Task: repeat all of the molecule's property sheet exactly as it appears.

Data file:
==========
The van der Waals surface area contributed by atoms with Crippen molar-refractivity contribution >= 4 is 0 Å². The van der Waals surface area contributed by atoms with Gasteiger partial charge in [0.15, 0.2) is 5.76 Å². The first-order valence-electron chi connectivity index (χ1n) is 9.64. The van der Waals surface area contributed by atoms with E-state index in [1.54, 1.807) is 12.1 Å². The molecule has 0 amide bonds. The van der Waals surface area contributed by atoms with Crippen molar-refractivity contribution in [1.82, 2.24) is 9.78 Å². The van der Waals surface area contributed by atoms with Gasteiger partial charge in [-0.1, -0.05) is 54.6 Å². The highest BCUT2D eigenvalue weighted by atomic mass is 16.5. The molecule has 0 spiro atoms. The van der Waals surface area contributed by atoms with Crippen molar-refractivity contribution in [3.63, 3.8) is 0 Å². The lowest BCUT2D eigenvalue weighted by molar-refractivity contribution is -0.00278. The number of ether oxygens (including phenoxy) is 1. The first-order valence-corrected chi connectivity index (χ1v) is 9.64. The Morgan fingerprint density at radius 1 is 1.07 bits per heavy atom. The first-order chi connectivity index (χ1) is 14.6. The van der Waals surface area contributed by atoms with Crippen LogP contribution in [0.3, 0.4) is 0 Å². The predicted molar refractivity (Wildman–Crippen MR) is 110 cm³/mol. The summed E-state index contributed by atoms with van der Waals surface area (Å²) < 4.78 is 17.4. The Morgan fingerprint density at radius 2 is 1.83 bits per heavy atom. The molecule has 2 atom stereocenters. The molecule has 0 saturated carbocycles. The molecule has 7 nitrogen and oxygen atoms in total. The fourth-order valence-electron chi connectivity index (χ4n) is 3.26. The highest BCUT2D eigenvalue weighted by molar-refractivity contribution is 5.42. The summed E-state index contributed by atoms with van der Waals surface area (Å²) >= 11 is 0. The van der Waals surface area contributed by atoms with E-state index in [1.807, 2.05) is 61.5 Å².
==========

The van der Waals surface area contributed by atoms with Crippen molar-refractivity contribution >= 4 is 0 Å². The van der Waals surface area contributed by atoms with Gasteiger partial charge in [0.15, 0.2) is 5.76 Å². The first-order valence-electron chi connectivity index (χ1n) is 9.64. The van der Waals surface area contributed by atoms with E-state index in [1.54, 1.807) is 12.1 Å². The molecule has 0 amide bonds. The van der Waals surface area contributed by atoms with Crippen molar-refractivity contribution in [1.82, 2.24) is 9.78 Å². The van der Waals surface area contributed by atoms with Gasteiger partial charge in [-0.1, -0.05) is 54.6 Å². The highest BCUT2D eigenvalue weighted by atomic mass is 16.5. The molecule has 0 spiro atoms. The van der Waals surface area contributed by atoms with Crippen molar-refractivity contribution in [3.63, 3.8) is 0 Å². The lowest BCUT2D eigenvalue weighted by molar-refractivity contribution is -0.00278. The number of ether oxygens (including phenoxy) is 1. The first-order valence-corrected chi connectivity index (χ1v) is 9.64. The Morgan fingerprint density at radius 1 is 1.07 bits per heavy atom. The first-order chi connectivity index (χ1) is 14.6. The van der Waals surface area contributed by atoms with Crippen LogP contribution in [0.3, 0.4) is 0 Å². The predicted molar refractivity (Wildman–Crippen MR) is 110 cm³/mol. The summed E-state index contributed by atoms with van der Waals surface area (Å²) < 4.78 is 17.4. The Morgan fingerprint density at radius 2 is 1.83 bits per heavy atom. The molecule has 2 atom stereocenters. The molecule has 0 saturated carbocycles. The molecule has 7 nitrogen and oxygen atoms in total. The fourth-order valence-electron chi connectivity index (χ4n) is 3.26. The highest BCUT2D eigenvalue weighted by molar-refractivity contribution is 5.42. The summed E-state index contributed by atoms with van der Waals surface area (Å²) >= 11 is 0. The van der Waals surface area contributed by atoms with E-state index in [1.807, 2.05) is 61.5 Å².